Lasse Kristoffersen: Time for Customers to Pay for Decarbonization
Lasse Kristoffersen, President and CEO of Wallenius Wilhelmsen, has an energetic and unapologetic approach to decarbonization: he's going to do it, and his customers will pay for it. The overarching idea is to distribute the cost to the ultimate end users - consumers - thereby spreading the load and making the change affordable.
As a leader in the car carrier segment, Wallenius Wilhelmsen has the customer loyalty, credibility and financial wherewithal to lead - and Kristoffersen believes that it has an obligation to move first. "Somebody needs to stick out their head, and I think companies like ours have to show the way," said Kristoffersen at the DNV/Capital Link Oslo conference on Monday. "Somebody needs to say, okay, I need this amount of fuel, find who can provide it, and then turn around and find customers willing to pay."
Passing on the cost to the customer might be the most difficult part of the transition for smaller operators on the spot market. But Kristoffersen is in a position to demand change. "This year we have told all customers, if you want to make more business with us, you need to start paying for decarbonization," he said. "And they do."
By sending clear demand signals for green technology and motivating customers to pay, market-leading companies can show the way on innovation, he said. For Wallenius Wilhelmsen, the plan starts with biofuel, followed by green methanol within about five years and (hopefully) green ammonia within 10 years.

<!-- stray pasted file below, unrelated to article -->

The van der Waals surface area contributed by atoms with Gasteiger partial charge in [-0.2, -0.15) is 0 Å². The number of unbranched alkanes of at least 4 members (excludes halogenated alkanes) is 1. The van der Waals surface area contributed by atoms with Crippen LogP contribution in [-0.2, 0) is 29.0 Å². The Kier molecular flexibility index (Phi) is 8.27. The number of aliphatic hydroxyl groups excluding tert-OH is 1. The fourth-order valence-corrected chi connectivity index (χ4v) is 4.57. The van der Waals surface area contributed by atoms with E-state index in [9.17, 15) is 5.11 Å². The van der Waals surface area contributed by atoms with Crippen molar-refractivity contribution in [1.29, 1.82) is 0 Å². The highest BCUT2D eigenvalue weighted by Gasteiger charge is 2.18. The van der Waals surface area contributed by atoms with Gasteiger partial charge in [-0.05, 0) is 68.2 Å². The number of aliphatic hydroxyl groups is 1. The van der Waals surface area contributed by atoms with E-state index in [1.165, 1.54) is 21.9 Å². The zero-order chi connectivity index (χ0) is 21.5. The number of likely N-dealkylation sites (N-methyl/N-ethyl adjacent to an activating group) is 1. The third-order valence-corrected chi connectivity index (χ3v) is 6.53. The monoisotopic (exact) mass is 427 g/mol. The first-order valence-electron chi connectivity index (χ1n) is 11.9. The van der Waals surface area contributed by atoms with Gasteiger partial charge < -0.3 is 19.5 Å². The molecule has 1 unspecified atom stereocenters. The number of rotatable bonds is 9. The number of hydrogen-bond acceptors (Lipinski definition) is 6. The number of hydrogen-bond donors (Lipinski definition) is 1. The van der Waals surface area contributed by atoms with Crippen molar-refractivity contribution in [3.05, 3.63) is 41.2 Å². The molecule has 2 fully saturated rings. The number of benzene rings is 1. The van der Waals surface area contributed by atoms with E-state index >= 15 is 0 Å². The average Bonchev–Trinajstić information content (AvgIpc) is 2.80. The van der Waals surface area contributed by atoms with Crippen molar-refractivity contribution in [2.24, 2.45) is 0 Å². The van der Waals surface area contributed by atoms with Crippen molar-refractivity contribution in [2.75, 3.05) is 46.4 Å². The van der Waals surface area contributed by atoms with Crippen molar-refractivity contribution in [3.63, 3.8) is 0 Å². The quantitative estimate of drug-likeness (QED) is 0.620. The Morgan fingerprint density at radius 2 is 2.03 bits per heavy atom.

For others who would like to wait for the gradual progress of consortia, he warns that partnership can be an excuse for inaction.
"The fact now is that business is moving faster than regulation, and thank God we are, because business needs to solve this," he said. "That's my only issue with this week's theme of partnership. If it's used as an excuse not to show leadership - because it's easy to lean back and say, 'well, we have, don't have this, we don't have this, we have to collaborate in all this' - we don't have time. We're leaders of this industry."
Some leaders disagree. Lars Barstad, CEO of top tanker owner Frontline, told the panel that the John Fredriksen-controlled firm is a "late adopter" when it comes to decarbonization technology. Questioned about his thoughts on "green corridors" for green fuel testing, Barstad suggested that he was the wrong person to ask, adding "pass."
Regulation may be the only way to bring along smaller shipping companies, which have limited ability to spend more than their peers (the minimum that the regulations require). The pace of regulatory change, however, may be gradual. A declaration of strengthened climate ambition is expected at IMO MEPC this summer; however, it is uncertain whether member state delegates will be willing to commit to real market-based measures - which will be required to motivate a broad transition, based on the latest studies.
"[Member states are] at a critical juncture in July, which I think is a bit of a serious threat to the IMO. If those governments do not help that organization succeed in this moment in time, in the most important regulatory issue they'll probably ever face, they have to catch up on that and put their geopolitical differences aside," said Bud Darr, Group EVP for Maritime Policy at MSC, speaking at the Capital Link panel.